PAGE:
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Volume 48, 1915
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Art. V—The Flint-beds associated with the Amuri Limestone of Marlborough.

[Read before the Wellington Philosophical Society, 27th October 1915]


I. The Amuri limestone 48
II. Distribution of the flint-beds 52
III. Character of the flints 53
IV. Origin of the flint-beds 55
List of papers referred to 58

I The Amuri Limestone

The Amuri limestone, which takes its name from Amuri Bluft, seventeen miles south of Kaikoura, is a great limestone formation composed of a variety of rocks, of which the most characteristic and the most abundant is a much-jointed, thin-bedded limestone of chalky appearance, but considerably indurated and much harder than chalk. Typical soft chalk is known from the formation only at Oxford, in Canterbury, near the southern-most part of its range. In North Canterbury the lower beds of the limestone are generally softer and more argillaceous, with a coarser and more conchoidal fracture, and pass down gradually in the Waipara district into a dark-coloured mudstone. In East Marlborough, where the formation is very much thicker, there are several coarse alternations of hard chalky limestone with more argillaceous bands, and in places there are fine alternations of hard white limestone with greenish argillaceous limestone, in all cases fine-grained. The base of the formation in this district is formed by the beds of flint which form the subject of this paper. By its fine gram and chalky appearance, together with the manner in which it breaks into small cuboidal blocks, the Amuri limestone is easily distinguished from all other limestones in New Zealand,* and it has evidently had a different mode of origin from the Oamaruian (Ototaran) limestones of Otago and South Canterbury, which are largely composed of fragments of Bryozoa. It contains a fair proportion of unbroken tests of Foraminifera, especially Globigerina, but the greater part of its mass is made up of an exceedingly fine-grained calcareous mud, with little terrigenous matter. Analyses, however, reveal a considerable amount of silica, which must also be present in a state of minute subdivision, while there are occasionally grains of glauconite.

Although the Amuri limestone is now distributed in an irregular and discontinuous manner throughout the east part of North Canterbury and Marlborough, there can be little doubt from its lithological characters that it once spread over the greater part of these districts, a conclusion previously

[Footnote] * Cf Hutton, 1877, pp 2758.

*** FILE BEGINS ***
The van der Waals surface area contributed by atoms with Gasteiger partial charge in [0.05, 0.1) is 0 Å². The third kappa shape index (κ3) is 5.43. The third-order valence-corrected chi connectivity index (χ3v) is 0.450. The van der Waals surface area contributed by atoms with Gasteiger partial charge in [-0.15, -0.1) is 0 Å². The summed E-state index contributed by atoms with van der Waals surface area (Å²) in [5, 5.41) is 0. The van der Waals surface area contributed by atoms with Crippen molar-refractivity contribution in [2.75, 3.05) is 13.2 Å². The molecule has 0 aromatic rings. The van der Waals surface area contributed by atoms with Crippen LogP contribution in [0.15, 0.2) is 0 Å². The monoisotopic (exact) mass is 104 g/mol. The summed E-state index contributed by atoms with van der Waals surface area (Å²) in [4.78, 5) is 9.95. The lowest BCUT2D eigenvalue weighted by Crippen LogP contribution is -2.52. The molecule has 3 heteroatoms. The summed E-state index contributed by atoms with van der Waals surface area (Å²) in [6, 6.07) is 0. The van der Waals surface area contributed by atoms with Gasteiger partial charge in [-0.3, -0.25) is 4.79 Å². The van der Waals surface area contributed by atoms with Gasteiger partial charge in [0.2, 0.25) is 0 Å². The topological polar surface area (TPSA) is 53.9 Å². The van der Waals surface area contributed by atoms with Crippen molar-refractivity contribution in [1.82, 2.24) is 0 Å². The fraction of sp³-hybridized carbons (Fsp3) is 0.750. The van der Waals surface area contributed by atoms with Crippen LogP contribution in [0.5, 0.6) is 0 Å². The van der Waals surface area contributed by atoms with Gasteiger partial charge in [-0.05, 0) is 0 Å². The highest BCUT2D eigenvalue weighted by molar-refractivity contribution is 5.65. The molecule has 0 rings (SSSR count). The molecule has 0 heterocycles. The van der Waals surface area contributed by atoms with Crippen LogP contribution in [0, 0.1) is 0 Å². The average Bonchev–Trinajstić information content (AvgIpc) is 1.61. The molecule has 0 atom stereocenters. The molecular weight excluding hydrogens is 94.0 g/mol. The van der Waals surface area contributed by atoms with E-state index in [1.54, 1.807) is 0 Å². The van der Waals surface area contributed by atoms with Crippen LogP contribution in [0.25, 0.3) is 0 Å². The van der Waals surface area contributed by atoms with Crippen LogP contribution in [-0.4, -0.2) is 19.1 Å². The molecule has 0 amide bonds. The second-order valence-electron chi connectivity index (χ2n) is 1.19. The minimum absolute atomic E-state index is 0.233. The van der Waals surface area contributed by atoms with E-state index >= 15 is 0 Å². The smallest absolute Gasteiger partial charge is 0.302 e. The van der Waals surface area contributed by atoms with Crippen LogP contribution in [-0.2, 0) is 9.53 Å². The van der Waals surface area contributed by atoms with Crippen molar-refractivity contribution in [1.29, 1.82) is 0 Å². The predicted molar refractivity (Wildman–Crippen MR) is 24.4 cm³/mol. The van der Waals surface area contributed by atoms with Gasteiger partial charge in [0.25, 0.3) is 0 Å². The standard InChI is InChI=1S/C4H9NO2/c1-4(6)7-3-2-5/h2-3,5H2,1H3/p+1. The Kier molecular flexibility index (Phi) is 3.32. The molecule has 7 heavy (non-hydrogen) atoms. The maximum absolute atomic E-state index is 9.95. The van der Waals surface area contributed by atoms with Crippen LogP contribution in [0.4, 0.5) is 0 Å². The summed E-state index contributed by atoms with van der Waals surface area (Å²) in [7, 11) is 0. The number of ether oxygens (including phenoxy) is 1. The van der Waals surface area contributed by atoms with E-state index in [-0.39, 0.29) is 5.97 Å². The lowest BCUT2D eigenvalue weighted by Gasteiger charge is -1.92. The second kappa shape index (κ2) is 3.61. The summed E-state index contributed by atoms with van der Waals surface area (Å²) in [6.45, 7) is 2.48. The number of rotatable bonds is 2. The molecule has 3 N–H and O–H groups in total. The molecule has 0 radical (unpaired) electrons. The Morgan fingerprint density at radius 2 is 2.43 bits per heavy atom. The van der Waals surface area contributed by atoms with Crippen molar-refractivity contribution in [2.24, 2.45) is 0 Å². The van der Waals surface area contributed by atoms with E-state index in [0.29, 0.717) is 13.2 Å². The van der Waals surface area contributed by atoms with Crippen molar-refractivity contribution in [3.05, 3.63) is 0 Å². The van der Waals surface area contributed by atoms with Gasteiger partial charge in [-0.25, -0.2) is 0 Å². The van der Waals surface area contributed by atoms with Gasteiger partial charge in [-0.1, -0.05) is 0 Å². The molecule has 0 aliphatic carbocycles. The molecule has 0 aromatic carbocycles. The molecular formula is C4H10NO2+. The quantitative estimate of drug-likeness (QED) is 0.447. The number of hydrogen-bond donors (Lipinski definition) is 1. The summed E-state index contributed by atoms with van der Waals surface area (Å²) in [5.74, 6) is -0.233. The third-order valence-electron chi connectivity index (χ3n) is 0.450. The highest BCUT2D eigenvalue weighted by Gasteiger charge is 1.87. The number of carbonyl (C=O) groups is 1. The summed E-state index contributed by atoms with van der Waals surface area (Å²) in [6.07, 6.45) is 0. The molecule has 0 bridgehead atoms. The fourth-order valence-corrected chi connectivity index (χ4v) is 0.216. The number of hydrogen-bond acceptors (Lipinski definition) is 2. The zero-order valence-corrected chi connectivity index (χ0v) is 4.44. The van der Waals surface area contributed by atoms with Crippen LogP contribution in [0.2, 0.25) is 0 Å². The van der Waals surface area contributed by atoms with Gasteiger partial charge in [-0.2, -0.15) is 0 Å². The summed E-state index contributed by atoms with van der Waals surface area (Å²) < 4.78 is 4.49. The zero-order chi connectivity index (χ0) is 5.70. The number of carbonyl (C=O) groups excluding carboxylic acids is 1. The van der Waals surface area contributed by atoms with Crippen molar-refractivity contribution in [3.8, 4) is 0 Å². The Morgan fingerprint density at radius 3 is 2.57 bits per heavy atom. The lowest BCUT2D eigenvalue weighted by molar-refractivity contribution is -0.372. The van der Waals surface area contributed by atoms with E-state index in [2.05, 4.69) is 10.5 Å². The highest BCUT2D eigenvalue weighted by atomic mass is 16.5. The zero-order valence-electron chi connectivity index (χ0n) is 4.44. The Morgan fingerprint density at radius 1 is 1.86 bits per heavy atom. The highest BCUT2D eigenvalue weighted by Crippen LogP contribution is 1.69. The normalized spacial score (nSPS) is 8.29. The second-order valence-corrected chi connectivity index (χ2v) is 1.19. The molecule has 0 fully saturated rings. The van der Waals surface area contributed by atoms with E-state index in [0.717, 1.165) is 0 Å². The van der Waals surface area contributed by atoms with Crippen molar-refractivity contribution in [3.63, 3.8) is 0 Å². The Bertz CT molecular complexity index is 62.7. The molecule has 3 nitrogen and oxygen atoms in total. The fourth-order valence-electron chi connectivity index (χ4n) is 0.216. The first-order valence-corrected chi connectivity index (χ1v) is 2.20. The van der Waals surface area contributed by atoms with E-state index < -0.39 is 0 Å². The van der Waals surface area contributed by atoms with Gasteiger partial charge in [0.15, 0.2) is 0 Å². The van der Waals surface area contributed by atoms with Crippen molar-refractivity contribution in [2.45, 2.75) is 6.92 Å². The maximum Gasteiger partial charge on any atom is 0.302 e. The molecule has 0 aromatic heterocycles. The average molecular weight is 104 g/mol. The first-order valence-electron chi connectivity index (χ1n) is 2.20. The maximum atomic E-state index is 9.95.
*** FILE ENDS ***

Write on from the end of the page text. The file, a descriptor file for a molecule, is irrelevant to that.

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reached by Hector (1890), McKay (1891), and Cotton (1913). In thickness, however, it is very variable, being less than 300 ft. in the Waipara district, and, together with the flint-beds, over 2,500 ft. in the Middle Clarence Valley. At Amuri Bluff, roughly half-way between these places, the thickness is estimated by Hector (1877) at 780 ft, and it probably increases gradually between this point and the Middle Clarence Valley. Near Kekerangu the limestone appears to be divided into two or three parts by mudstone intercalations, but it is possible that this appearance is deceptive, and is due to faulting or sharp folding, since a mudstone overlies the limestone. A somewhat similar phenomenon occurs in the hills north of the Lower Ure River. The thickness of the formation decreases again in the Cape Campbell district, but it is still considerable. Apparently the typical Amuri limestone reappears on the north side of Cook Strait in the Cape Palliser district, but it has not been personally investigated in that area by the writer.

The age of the Amuri limestone is approximately fixed by the fact that it always overlies beds containing Cretaceous fossils, and is always followed by beds containing a Tertiary (Oamaruian) fauna. In all localities where a continuous section can be traced the limestone follows the Cretaceous beds with complete conformity of bedding; and in localities south of Amuri Bluff there is also a lithological gradation between these two sets of rocks, proving that the apparent conformity is there a real one. The Amuri limestone is thus much older at its base, even where it is thinnest, than any beds in the Oamaru district; and the diastrophic correlation of the Amuri and Ototara limestones by Marshall, Speight, and Cotton (1911) is in conflict with the palaeontological evidence. The Cretaceo-tertiary problem in New Zealand owes much of its complexity to an earlier false correlation of these rocks, which, it may be noted, was never accepted by Hutton. Within the central part of New Zealand, where the Amuri limestone is developed, Cretaceous beds always underlie the limestone conformably, while it is followed by physically conformable beds containing an Oamaruian fauna. Outside this area—at any rate, to the south of it—the sequence generally commences with Oamaruian coal-beds, and, in the few areas where Cretaceous rocks are developed, there is probably unconformity.